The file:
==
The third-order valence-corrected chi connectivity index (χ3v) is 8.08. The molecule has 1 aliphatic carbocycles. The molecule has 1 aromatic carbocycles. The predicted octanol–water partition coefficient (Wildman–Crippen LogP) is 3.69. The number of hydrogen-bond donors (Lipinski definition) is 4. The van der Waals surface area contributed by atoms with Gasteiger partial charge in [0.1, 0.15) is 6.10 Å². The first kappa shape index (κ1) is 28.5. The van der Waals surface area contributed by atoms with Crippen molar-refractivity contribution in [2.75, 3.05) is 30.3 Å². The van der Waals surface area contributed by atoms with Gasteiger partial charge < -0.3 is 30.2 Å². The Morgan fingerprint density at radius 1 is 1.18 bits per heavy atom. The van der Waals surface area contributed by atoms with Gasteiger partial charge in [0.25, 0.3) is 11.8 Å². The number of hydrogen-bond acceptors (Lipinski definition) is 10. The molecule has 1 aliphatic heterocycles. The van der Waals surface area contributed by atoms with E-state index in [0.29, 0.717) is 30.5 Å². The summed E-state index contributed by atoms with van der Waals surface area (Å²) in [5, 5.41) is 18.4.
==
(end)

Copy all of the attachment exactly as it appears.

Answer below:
The third-order valence-corrected chi connectivity index (χ3v) is 8.08. The molecule has 1 aliphatic carbocycles. The molecule has 1 aromatic carbocycles. The predicted octanol–water partition coefficient (Wildman–Crippen LogP) is 3.69. The number of hydrogen-bond donors (Lipinski definition) is 4. The van der Waals surface area contributed by atoms with Gasteiger partial charge in [0.1, 0.15) is 6.10 Å². The first kappa shape index (κ1) is 28.5. The van der Waals surface area contributed by atoms with Crippen molar-refractivity contribution in [2.75, 3.05) is 30.3 Å². The van der Waals surface area contributed by atoms with Gasteiger partial charge < -0.3 is 30.2 Å². The Morgan fingerprint density at radius 1 is 1.18 bits per heavy atom. The van der Waals surface area contributed by atoms with Gasteiger partial charge in [0.25, 0.3) is 11.8 Å². The number of hydrogen-bond acceptors (Lipinski definition) is 10. The molecule has 1 aliphatic heterocycles. The van der Waals surface area contributed by atoms with E-state index in [0.29, 0.717) is 30.5 Å². The summed E-state index contributed by atoms with van der Waals surface area (Å²) in [5, 5.41) is 18.4.